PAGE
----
Spaced-repetition strategies for poetry

Memorizing poetry can be a tough problem for Anki users: it isn’t obvious how to divide it into discrete cards. People often try one of the following approaches:

  • Putting the whole poem onto one card. This is a bad idea because if you have trouble with any part of the poem, you’ll have to fail the entire card, thus you will review far more often than you need to.
  • Creating one card per line and defining an order for the cards, so Anki asks for the lines in order. Aside from this being impossible in the current version of Anki, spaced-repetition scheduling doesn’t work properly unless the cards are in random order.

LPCG takes a different approach: it generates cards that can stand on their own and make perfect sense in random order. Each card shows several lines from the poem and then asks you to recite some following lines. By default, it shows two lines of context and asks you to recite one line, and tests each line exactly once, but the details can be changed if needed.

In my experience, LPCG is not a good way to memorize poetry: not seeing the full context makes initial acquisition unnecessarily difficult. However, it is a great way to review poetry. This is fine, because as most Anki users know, the big problem isn’t learning things in the first place, it’s remembering them for long periods of time.

If you don’t know a good way of initially learning poems, look at the Initial memorization section, below.

Initial memorization

The LPCG method works best if you memorize your poems before you start reviewing them in Anki. As alluded to in the Spaced-repetition strategies for poetry section, there are a lot of good ways to memorize poetry initially; it’s retaining it that’s hard.

If you’re already good at memorizing poetry, don’t listen to me, just use your own method; there’s nothing magical about this one. But if you don’t have a good method, here’s one that works well for me and many others.

  1. If you haven’t already done so, read through the poem carefully so you have a general idea of how it goes.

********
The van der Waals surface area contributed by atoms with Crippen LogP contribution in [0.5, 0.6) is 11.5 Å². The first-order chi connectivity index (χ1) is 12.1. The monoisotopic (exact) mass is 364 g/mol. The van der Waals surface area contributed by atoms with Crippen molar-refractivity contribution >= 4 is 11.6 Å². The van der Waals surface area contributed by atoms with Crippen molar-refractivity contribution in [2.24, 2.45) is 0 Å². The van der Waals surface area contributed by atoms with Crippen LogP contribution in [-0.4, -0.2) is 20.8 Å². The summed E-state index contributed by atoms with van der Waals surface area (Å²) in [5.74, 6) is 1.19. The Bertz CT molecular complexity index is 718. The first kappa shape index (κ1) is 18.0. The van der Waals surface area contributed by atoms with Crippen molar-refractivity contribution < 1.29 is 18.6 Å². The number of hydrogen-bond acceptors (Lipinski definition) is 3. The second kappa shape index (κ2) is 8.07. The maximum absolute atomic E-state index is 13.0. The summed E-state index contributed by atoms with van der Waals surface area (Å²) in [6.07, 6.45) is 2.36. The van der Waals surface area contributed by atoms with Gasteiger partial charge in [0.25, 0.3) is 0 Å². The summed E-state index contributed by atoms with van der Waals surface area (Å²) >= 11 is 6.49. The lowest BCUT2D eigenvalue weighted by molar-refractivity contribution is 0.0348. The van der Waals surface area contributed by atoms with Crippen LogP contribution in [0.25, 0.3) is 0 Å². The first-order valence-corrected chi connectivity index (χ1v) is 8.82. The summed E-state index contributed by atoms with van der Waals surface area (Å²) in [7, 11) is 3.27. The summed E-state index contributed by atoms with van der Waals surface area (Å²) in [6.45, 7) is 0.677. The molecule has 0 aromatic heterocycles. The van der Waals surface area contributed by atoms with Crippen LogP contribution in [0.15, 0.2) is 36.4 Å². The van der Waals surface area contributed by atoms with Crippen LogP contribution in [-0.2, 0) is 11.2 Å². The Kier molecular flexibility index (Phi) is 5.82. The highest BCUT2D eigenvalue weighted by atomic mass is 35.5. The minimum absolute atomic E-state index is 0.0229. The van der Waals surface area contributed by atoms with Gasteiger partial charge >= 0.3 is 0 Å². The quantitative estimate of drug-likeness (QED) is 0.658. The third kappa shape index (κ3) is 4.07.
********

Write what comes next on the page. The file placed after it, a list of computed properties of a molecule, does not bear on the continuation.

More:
2. Read through the poem again, line by line. This time, immediately after you read each line, look away from the page and repeat the line back. If you stumble or get it wrong, try again until you get it right: read the line again, then look away and repeat it again. It is helpful but not strictly necessary to speak out loud.
  3. Repeat step 2, but take two lines at a time – then repeat with three, four, five, and six. You will find it gets a little bit harder each time, but not much, since you’re getting more familiar with the poem as well; before you know it you’ll be able to remember six lines at a time. It is unnecessary to continue this process beyond six lines.
  4. Set the poem aside until the next day – it is truly remarkable how much easier it is to continue after a good night’s sleep. Do not skip this step! The rest will be easy if you do it and quite frustrating if you don’t.
  5. Try reciting the poem straight through. If the text is easy, you may have it already; otherwise, go back and work on any spots you don’t have down yet. No particular method is necessary at this point. Don’t work for more than a few minutes; just touching all the difficult spots is enough.
  6. The next day, repeat step 5. Most likely the poem will now come very naturally to you. Particularly difficult texts may require one more day.

Once you have the poem learned, put it into Anki if you want to remember it beyond the next couple of weeks – this is where LPCG comes into play.

It is totally fine to take breaks during step 3, even doing it over several days; you’ll spend 90% of your concentrated time in this step, and it’s not helpful to try to work when you’re tired.